When Pitzer College announced that it would be completely remote for the fall semester, transfer student Tatiana Wells PZ ’23 was not thrilled about the prospect of starting a new school online. She decided to defer and hopefully participate in a semester-long trip, until the coronavirus pandemic prevented the trip from running.
“The semester I planned all came crashing down,” Wells said. “I had to rescind my deferral, and I was like, this is insane. I’d had so many different plans, but they all kept just falling apart.”
That is, until a friend of Wells found A Place Beyond on Twitter. A startup that seeks to provide an in-person, community-focused academic experience for college students in the wilderness, APB rents out and converts campgrounds into college campuses where students from around the country can apply to learn and live for the semester.
Now almost two months into her stay at APB’s Bradshaw Mountains campus on a converted national forest campsite in Arizona as part of the program’s first cohort, Wells likens her experience to “a summer camp for college kids, like you’re at summer camp but you’re also doing school.”
“We all get up, have breakfast and then you have the whole day to do work or go bouldering or go mountain biking.” —Tatiana Wells PZ ’23
APB participants are enrolled full-time at their respective universities but pay APB for room and board. Participants are tested for COVID-19 weekly and were quarantined upon arrival. Together, they live in cabins, eat meals together and are free to explore around the converted campground when they are not doing work.
“Everybody goes to different colleges, which I wasn’t sure about how that would work out, but honestly, it’s not that different from having a different major than your friend at the same school,” Wells said. “We all get up, have breakfast and then you have the whole day to do work or go bouldering or go mountain biking. Kids take trips to the lake and go cliff jumping; we can cook, we do movie nights. If you want to play ultimate frisbee, you put it in the Slack and get a team together, because someone is always down to hang out. If you need a quiet place to work, the entire campus has really good WiFi, and it’s really nice to be outside.”
With so much freedom in the day and the reality that classes for all participants are completely online, there may be the fear that schoolwork would lose priority. However, Wells explained that just being around other students, regardless of which college they attend, makes the remote semester much more rewarding.
“At least when I was starting Pitzer as a transfer, I was really anxious because I didn’t have any college students sitting next to me saying, ‘No, we all have work. The grind is normal; don’t worry about it,’” Wells said. “But now at APB, I feel like my anxiety has dropped so much because I’m able to look around and be like, ‘No, I’m doing good work and I’m keeping up.’”
Participants are also paired with mentors, who are paid staff members typically in their 20s, to monitor their academic success and overall program experience. In addition to these check-ins, mentors run optional workshops, activities and expeditions throughout the semester.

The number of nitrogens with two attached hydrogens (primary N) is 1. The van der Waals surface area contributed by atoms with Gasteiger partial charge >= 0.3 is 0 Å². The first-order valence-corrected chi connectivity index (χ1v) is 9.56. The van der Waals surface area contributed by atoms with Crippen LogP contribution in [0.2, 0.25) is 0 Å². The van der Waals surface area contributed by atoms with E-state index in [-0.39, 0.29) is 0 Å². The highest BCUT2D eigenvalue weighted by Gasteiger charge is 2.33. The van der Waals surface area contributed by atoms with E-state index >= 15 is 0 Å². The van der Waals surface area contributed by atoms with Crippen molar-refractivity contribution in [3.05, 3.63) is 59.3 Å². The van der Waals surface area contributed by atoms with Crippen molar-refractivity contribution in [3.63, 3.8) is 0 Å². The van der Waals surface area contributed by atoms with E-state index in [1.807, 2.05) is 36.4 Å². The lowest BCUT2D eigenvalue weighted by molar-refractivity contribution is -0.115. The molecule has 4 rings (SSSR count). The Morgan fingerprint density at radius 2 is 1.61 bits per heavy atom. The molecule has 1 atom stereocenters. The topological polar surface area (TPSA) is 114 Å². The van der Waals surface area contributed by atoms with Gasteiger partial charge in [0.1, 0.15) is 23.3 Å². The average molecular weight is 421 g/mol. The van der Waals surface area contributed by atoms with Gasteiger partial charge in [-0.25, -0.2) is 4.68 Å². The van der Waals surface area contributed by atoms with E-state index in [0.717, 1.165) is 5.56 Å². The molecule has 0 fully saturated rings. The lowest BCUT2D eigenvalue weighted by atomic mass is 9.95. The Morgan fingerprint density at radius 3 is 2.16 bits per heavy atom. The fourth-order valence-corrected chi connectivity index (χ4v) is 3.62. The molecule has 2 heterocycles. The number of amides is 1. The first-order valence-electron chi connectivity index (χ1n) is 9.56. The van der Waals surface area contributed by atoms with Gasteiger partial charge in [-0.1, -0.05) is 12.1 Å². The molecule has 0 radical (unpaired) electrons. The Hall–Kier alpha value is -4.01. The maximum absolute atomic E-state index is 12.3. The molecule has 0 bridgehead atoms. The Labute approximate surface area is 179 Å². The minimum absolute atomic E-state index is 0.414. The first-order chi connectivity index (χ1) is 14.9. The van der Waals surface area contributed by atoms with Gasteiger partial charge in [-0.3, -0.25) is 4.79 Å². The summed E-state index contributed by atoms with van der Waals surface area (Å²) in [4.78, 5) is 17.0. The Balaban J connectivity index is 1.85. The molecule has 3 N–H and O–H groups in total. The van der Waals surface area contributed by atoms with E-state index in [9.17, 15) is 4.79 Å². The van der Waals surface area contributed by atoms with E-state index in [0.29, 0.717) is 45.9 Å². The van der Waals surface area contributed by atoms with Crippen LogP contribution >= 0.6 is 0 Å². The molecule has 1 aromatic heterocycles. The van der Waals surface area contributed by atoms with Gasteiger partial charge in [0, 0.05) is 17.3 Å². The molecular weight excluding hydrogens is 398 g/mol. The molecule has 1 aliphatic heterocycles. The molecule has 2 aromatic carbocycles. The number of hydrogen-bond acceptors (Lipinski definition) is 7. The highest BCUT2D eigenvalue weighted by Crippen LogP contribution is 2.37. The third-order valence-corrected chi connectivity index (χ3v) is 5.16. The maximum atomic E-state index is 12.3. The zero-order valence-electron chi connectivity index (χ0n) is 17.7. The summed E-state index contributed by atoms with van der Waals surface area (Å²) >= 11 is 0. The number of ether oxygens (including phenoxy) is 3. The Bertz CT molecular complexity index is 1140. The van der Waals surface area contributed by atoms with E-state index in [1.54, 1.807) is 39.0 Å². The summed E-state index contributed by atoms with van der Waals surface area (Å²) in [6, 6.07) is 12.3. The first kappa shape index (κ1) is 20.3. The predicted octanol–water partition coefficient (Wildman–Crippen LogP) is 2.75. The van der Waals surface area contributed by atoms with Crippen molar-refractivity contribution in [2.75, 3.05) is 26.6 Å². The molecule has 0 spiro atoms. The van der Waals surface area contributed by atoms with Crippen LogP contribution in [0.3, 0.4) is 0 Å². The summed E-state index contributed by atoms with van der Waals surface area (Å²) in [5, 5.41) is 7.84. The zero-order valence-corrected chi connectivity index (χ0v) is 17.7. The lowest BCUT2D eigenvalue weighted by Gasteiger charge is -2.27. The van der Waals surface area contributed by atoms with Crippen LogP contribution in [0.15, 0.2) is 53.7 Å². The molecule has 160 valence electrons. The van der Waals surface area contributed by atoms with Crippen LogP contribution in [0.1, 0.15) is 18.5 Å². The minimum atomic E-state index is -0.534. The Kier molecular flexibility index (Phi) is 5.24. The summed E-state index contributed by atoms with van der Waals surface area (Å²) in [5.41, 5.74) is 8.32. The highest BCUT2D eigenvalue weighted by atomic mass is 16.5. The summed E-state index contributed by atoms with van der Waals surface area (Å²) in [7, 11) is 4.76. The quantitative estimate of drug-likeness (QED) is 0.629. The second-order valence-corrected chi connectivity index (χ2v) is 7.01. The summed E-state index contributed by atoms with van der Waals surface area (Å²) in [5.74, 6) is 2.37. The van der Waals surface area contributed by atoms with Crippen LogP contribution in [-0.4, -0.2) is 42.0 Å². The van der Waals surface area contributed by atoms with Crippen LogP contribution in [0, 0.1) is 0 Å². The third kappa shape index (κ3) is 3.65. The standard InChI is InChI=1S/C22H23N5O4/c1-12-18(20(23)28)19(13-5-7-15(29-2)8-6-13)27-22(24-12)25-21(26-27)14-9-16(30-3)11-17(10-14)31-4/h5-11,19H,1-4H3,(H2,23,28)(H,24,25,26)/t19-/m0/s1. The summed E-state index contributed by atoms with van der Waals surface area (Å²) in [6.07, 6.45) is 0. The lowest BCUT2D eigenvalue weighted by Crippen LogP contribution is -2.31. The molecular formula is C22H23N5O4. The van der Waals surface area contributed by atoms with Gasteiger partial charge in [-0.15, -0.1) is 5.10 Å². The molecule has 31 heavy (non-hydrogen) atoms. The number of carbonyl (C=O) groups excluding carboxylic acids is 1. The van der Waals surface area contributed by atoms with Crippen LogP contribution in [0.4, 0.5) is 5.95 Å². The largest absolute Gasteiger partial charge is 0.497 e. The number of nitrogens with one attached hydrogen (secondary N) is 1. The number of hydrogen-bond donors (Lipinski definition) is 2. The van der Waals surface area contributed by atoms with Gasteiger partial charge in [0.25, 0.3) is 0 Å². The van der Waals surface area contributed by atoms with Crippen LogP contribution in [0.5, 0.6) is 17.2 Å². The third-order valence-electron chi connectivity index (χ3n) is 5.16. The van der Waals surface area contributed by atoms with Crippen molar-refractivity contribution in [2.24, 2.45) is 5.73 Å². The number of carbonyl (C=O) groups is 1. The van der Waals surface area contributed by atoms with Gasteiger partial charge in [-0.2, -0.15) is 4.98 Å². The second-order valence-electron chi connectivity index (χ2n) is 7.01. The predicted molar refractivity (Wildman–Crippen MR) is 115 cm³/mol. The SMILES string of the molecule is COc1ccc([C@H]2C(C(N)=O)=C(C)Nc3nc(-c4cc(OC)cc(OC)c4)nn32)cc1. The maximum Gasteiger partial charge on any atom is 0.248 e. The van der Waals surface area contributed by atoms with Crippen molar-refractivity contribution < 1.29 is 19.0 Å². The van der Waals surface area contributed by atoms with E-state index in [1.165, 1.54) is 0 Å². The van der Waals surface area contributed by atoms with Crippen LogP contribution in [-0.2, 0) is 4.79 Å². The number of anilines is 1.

In addition to increased ease around schoolwork, APB has given Wells a sense of normalcy and made her feel extremely lucky in a time where little feels normal.
“[APB] let me feel like I was a college student for a little bit longer and made it so that I could have something to ground me,” Wells said. “I get really in my head if I spend too much time by myself, and I think that would be counterproductive to my education and make everything a lot more difficult and anxiety-inducing. I hear this when my classes have check-ins and these stories from kids at the Claremont Colleges are just like, ‘Yeah, everything is really hard right now and I just don’t really know how to move forward and I’m really overwhelmed with schoolwork.’”
In the future, Wells shared that APB is hoping to offer this communal living experience at other campuses across the United States, with hopeful spring locations in the California Redwoods and the San Bernardino National Forest. As the start-up expands, increasing accessibility is top of mind for current program participants.
“There is some pressure from the students here right now to work harder to make sure that APB is accessible because it’s expensive and it’s supposed to be the amount that you would pay on room and board at your school, and instead of paying for that, you pay to be here,” Wells said. “Right now, it’s just looking like a lot of fundraising to make sure that students who need financial aid to be here can come … I’m having a great time, but all of us are very aware that we are privileged like no other people in the country right now.”
Looking forward to the spring, Wells isn’t sure what’s ahead of her, whether it’s staying at APB, taking a gap semester, or ideally, moving on campus at Pitzer. She is nonetheless grateful for her experience this semester and cognizant that without the pandemic, it would have never existed.
“There’s nothing I want more than to be able to go to Pitzer in person in the spring and start that next part of my life,” Wells said. “COVID is what is going to change everything. But APB showed me that there is always — even if it’s not a perfect solution — something that you can do in a tough situation, because this really just came out of the pandemic.”